ANAHEIM, California — for King and Country duo brothers Joel and Luke Smallbone believe that Christianity is undergoing a transition in the United States, and that some things are being lost and broken in order for faith to be rebuilt.
In an interview with The Christian Post just prior to taking the stage Friday to perform at the 27th Harvest SoCal event at Angel Stadium, Joel Smallbone said that although Christianity may be in statistical decline in America now, he is not despairing as some are, noting that he has been reading Russell Moore's book Onward: Engaging the Culture Without Losing the Gospel.
"What struck me was, even before I read the book, was that you can have a bit of a doomsday [outlook] like the good-old days are gone — that America, built on these great biblical foundations, that it's not the same anymore, you can't make an assumption of faith or scripture anymore. You can't make an assumption about morality of faith based on scripture, and I've always looked at it like it was a terrible thing but [Moore's] position was very striking." more >>
Preacher Francis Chan uses a little humor to explain how Christians often do things that don't make any sense, including when it comes to the Great Commission, or the command to make disciples.
"When I was a kid, we used to play a game called 'Simon Says,'" Chan, former teaching pastor of Cornerstone Community Church, one of the largest churches in Ventura County, California, tells the audience.
The game involves three or more players where one of the players takes the role of "Simon" and issues instructions, such as "jump in the air" or "tap your head," to the other participants, which should only be followed if prefaced with the phrase "Simon says." more >>
ANAHEIM, California — God does not send people to Hell, rather it is people that have to climb over Jesus to send themselves there, leading evangelist Greg Laurie told over 37,000 attendees of the 27th annual SoCal Harvest at Angel Stadium and thousands more watching online Saturday night.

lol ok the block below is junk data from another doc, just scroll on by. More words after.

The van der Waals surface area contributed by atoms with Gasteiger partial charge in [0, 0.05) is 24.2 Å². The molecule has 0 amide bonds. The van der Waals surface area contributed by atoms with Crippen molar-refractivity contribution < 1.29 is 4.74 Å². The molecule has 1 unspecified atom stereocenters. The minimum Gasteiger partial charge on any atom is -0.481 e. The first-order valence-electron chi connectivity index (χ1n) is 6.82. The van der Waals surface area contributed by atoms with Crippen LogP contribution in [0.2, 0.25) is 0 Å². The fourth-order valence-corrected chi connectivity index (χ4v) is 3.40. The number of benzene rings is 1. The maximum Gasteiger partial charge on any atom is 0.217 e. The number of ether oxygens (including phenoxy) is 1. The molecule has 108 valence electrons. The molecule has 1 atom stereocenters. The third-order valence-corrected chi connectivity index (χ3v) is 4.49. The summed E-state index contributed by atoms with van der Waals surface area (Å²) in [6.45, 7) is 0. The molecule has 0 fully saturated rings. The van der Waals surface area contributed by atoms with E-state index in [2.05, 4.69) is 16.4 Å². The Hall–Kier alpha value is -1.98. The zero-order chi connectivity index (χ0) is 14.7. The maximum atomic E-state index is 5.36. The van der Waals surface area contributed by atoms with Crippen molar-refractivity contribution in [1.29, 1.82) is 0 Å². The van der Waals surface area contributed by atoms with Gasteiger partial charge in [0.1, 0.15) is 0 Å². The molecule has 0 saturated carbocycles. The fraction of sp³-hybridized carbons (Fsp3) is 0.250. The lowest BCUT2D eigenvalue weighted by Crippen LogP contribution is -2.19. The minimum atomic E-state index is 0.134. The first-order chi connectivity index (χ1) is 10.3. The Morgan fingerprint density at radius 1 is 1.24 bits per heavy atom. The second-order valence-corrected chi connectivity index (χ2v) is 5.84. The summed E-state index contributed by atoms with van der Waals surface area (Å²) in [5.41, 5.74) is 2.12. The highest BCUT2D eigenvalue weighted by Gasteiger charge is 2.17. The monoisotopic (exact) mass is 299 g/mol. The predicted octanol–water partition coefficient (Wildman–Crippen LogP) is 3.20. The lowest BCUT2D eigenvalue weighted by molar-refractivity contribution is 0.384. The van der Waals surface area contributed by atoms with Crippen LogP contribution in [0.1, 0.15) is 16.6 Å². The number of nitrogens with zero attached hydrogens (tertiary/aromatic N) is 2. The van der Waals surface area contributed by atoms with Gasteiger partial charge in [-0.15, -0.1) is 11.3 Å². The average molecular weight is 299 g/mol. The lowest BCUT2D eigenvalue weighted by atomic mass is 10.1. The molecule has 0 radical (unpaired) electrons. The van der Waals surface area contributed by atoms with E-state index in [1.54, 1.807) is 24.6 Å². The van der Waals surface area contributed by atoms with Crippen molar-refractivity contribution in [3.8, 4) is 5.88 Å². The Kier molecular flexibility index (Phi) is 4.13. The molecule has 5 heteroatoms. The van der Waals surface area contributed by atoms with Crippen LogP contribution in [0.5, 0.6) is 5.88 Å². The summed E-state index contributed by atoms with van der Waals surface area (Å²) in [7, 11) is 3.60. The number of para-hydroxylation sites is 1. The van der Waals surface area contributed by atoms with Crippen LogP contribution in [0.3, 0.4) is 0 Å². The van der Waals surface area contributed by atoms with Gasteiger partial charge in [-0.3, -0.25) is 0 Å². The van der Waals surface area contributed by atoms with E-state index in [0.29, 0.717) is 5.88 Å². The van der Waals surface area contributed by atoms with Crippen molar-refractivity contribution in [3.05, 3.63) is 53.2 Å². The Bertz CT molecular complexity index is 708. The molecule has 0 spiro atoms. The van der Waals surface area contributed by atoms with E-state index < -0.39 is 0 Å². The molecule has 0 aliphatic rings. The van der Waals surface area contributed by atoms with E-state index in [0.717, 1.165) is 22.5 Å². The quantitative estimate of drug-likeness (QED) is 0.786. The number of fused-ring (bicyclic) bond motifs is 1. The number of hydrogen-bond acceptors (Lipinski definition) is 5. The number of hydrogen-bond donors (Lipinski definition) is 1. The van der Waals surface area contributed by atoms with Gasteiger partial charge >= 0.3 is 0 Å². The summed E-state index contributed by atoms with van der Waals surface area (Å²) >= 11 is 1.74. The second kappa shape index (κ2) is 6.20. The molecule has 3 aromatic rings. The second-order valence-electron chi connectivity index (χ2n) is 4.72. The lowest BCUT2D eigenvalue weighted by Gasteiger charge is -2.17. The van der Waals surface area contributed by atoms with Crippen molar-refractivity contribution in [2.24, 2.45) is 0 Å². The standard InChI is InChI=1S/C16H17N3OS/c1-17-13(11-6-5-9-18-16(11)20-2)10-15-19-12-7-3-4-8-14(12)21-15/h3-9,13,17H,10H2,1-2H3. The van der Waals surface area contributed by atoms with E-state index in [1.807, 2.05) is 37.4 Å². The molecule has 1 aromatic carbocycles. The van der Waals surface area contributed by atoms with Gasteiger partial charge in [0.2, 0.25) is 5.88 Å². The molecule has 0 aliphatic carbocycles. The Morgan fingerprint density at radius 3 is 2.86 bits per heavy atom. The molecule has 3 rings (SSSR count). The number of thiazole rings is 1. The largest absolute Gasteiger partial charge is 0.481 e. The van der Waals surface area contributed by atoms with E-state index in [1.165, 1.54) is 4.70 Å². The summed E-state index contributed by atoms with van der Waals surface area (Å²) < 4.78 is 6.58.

Laurie, the senior pastor at Harvest Christian Fellowship and an author of over 70 books, gave about a 35-minute message on the second night of the three-night event, after performances from Phil Wickham and the Harvest Worship Band, the rock band Skillet and rapper KB.
In his sermon, Laurie addressed three major life questions that people won't find the answers to on Google, Yahoo or Siri. Along with questions like "Why am I so lonely?" and "Why am I so empty inside?" Laurie also tackled the question of "What happens after I die?" more >>
ANAHEIM, California – for King & Country's Joel Smallbone decided to leave the stage to wade through the crowd of thousands of people just to exhort the men to treat the women in their lives with respect during a performance at Harvest SoCal Friday night in Angel Stadium.
While singing their hit song "It's Not Over Yet," Joel Smallbone began walking on top of the dugout to address some 32,000 attendees in a more up-close-and-personal way (brother Luke remained and sang from the stage).
Both men are particularly interested in reviving chivalry among men. more >>
A new Pew survey shows that Americans who were raised in church but left their faith sometimes cite a belief in science and a corresponding disbelief in miracles, but some scholars are saying that those things are not mutually exclusive.
Pew Research asked 5,000 of the original 35,071 people from their 2014 Religious Landscape Study a set of follow-up questions earlier this year. Conducted via telephone interview from mid-March to early May, respondents who self-identified as "nones" — those with no religious affiliation — were asked to explain why they left their faith.
In results published on Tuesday, nearly 80 percent of those who identified as "nones" were raised in a religion of some kind before shedding it in their adult years. Many types of replies emerged from the questions, but a common response that appeared was one of no longer believing in their faith because of lack of evidence paired with a newfound belief in "science." more >>
Joshua Harris, the former lead pastor of Covenant Life Church, the founding church of Sovereign Grace Ministries in Gaithersburg, Maryland, is now apologizing to Christians he hurt when he advised against dating in his best-selling 1997 book, I Kissed Dating Goodbye, calling it a "huge mistake."
"Part of the reason this has been so hard for me is that I have so much of my identity tied up in these books. It's what I'm known for," Harris told writer Ruth Graham earlier this month in Vancouver, British Columbia, in a report for Slate.
"It's like, well, crap, is the biggest thing I've done in my life this really huge mistake?" asked Harris, who stepped down as lead pastor at Covenant Life last year to pursue graduate studies at the evangelical Regent College in British Columbia. more >>